David Blackburn

Free Enterprise Group tells George Osborne: ‘Don’t play safe’

The Chancellor’s Autumn Statement is looming on the horizon, and the Free Enterprise Group, the loose alliance of backbench Tory MPs, laid out its proposed economic reforms at the Institute for Economic Affairs earlier today. The group sees the economic recovery as an opportunity to address some of the underlying challenges in the British economy before the general election. The group urged the Chancellor not to play safe, and proposed seven stimulatory tax cuts to benefit those on low and middle incomes: the so-called ‘squeezed middle’.

1). Create a single VAT rate of 15% – revenue neutral (Kwasi Kwarteng)

2). Move the majority of the cost of green levies onto general taxation with the aim of abolishing those taxes in the long run – £2.8bn cost (David Ruffley)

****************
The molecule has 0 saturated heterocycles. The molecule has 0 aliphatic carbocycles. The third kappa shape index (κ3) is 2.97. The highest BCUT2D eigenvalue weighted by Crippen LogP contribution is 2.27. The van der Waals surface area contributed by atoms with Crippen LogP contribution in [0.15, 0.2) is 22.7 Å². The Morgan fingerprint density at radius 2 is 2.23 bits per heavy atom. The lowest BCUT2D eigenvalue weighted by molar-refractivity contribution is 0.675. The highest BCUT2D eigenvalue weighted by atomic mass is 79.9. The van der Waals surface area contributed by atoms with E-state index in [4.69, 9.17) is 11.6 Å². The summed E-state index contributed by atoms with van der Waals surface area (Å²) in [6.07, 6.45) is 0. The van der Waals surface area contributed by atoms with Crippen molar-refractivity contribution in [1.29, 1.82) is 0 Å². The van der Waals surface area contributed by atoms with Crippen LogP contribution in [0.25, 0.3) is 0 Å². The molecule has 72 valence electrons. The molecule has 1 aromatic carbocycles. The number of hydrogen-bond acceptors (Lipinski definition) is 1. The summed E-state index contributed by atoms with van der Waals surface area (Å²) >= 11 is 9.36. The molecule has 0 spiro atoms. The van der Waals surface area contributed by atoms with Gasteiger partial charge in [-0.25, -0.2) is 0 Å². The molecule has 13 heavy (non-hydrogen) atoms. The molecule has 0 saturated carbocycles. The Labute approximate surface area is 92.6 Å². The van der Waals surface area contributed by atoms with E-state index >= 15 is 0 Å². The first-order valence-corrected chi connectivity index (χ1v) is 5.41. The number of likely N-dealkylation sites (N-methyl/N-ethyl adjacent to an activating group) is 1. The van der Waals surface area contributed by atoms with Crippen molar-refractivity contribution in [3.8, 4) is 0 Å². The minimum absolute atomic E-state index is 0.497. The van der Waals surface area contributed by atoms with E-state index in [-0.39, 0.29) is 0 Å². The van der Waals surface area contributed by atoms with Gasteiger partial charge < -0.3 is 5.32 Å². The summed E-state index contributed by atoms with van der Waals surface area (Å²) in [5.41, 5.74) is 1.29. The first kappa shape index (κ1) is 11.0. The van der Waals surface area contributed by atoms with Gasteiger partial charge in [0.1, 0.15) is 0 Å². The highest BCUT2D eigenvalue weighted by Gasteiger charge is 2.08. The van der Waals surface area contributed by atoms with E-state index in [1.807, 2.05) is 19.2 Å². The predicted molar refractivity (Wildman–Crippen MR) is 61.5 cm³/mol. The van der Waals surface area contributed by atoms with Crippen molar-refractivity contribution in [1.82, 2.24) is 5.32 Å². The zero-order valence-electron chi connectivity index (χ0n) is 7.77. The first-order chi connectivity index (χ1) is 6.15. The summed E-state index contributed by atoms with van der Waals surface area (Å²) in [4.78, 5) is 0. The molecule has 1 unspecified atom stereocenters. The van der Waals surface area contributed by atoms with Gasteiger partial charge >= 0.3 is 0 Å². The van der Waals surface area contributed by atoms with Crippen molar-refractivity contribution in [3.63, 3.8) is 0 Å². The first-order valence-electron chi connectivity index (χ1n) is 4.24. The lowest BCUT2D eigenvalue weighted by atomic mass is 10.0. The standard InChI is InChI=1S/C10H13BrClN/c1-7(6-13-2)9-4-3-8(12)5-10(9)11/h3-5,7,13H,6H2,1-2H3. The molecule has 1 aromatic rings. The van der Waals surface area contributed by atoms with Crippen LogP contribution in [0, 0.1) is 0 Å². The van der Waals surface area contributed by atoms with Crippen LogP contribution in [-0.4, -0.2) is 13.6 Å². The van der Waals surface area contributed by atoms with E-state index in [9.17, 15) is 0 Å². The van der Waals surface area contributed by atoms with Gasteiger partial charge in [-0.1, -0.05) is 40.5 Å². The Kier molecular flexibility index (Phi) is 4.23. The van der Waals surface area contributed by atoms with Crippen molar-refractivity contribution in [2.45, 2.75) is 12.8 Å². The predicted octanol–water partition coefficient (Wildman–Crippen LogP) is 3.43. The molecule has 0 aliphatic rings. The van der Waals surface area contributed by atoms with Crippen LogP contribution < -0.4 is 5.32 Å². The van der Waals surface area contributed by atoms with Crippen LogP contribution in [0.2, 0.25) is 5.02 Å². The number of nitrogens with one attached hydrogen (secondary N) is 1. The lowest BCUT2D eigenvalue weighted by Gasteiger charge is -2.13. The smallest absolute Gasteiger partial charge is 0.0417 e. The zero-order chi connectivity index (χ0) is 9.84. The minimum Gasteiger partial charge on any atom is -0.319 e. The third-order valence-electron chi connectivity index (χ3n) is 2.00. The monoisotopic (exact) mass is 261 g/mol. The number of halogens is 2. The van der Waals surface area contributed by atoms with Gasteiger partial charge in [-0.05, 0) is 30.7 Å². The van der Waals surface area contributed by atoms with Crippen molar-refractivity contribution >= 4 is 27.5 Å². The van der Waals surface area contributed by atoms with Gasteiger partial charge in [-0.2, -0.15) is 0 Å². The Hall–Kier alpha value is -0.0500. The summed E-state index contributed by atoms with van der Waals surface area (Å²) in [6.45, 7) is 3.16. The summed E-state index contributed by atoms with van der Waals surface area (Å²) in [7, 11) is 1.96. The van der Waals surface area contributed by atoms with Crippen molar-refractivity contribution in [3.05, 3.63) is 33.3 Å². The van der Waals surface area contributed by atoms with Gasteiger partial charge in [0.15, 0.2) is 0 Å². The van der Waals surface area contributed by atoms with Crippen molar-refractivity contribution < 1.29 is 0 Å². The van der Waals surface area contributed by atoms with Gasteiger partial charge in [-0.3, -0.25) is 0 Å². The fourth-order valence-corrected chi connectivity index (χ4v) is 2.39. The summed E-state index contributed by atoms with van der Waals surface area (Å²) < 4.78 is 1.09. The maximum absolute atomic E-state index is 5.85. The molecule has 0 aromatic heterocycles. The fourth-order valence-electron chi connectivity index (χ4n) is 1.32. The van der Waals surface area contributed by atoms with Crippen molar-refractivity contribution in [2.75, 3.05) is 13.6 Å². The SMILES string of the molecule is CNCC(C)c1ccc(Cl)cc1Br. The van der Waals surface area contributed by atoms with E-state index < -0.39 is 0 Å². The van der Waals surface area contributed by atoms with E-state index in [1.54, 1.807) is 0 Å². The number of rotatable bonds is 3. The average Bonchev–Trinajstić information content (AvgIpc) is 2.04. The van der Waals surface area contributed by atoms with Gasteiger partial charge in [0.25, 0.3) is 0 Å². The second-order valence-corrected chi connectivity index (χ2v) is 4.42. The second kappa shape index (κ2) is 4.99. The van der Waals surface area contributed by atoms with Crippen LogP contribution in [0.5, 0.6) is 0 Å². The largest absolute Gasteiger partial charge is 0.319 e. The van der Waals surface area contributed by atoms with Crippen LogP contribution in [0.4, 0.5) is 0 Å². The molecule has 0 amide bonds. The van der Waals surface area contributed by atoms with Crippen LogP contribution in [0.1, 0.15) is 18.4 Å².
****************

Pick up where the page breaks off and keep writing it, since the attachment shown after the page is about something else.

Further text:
3). Abolish Air Passenger Duty – £1.5bn cost (Kwasi Kwarteng)

4). Abolish Stamp Duty on land for properties under £500,000 to boost home ownership among the aspiring classes – £2.4bn cost (Dominic Raab)

5). Abolish employers’ National Insurance contributions for unemployed under 25s, a ‘fair and equitable’ solution to youth unemployment  – £0.29bn cost (Brooks Newmark)

6). Freeze business rates for three years – £3.8bn cost (Dominic Raab)

7). Take ordinary workers out of higher rate income tax by raising the basic rate limit from £32,010 to £40,000 (plus the personal allowance of £9,440) – £5bn cost (Kwasi Kwarteng)*

The measures would cost £15.79bn. Funding options include: removing the ring-fencing of the health and education budgets (£7bn). Cutting the number of government departments from 20 to 11 (£8bn)**, introducing a three-year cash free of benefits (excluding pensions) (£3.4bn), means testing of ‘grey benefits’ such as the winter fuel allowance (£2bn), integrating Child Benefit with Universal Credit (£4.5bn) and abolishing housing benefit for under 25s (£1.8bn).

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